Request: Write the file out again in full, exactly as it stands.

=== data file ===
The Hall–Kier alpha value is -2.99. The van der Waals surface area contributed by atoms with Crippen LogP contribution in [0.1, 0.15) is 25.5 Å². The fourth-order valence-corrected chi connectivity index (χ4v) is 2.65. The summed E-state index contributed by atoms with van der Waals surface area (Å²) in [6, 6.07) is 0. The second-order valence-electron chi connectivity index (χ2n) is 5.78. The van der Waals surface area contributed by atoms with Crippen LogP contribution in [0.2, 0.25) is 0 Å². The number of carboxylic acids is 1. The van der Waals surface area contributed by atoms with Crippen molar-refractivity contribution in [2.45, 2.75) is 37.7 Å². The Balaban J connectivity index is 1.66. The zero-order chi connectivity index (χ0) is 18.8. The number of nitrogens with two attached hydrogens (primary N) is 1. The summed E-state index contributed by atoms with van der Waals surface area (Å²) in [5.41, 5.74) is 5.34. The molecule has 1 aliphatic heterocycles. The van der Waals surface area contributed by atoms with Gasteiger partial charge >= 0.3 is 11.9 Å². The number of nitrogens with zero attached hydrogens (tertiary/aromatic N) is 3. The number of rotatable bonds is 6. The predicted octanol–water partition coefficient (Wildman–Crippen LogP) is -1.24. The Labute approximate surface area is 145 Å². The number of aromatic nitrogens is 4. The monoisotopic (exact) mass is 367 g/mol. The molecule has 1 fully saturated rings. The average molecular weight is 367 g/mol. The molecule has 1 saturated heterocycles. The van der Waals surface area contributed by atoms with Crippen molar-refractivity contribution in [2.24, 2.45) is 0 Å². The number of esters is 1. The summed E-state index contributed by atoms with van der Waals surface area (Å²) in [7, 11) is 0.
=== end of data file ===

The Hall–Kier alpha value is -2.99. The van der Waals surface area contributed by atoms with Crippen LogP contribution in [0.1, 0.15) is 25.5 Å². The fourth-order valence-corrected chi connectivity index (χ4v) is 2.65. The summed E-state index contributed by atoms with van der Waals surface area (Å²) in [6, 6.07) is 0. The second-order valence-electron chi connectivity index (χ2n) is 5.78. The van der Waals surface area contributed by atoms with Crippen LogP contribution in [0.2, 0.25) is 0 Å². The number of carboxylic acids is 1. The van der Waals surface area contributed by atoms with Crippen molar-refractivity contribution in [2.45, 2.75) is 37.7 Å². The Balaban J connectivity index is 1.66. The zero-order chi connectivity index (χ0) is 18.8. The number of nitrogens with two attached hydrogens (primary N) is 1. The summed E-state index contributed by atoms with van der Waals surface area (Å²) in [5.41, 5.74) is 5.34. The molecule has 1 aliphatic heterocycles. The van der Waals surface area contributed by atoms with Gasteiger partial charge >= 0.3 is 11.9 Å². The number of nitrogens with zero attached hydrogens (tertiary/aromatic N) is 3. The number of rotatable bonds is 6. The predicted octanol–water partition coefficient (Wildman–Crippen LogP) is -1.24. The Labute approximate surface area is 145 Å². The number of aromatic nitrogens is 4. The monoisotopic (exact) mass is 367 g/mol. The molecule has 1 fully saturated rings. The average molecular weight is 367 g/mol. The molecule has 1 saturated heterocycles. The van der Waals surface area contributed by atoms with Crippen molar-refractivity contribution in [2.24, 2.45) is 0 Å². The number of esters is 1. The summed E-state index contributed by atoms with van der Waals surface area (Å²) in [7, 11) is 0.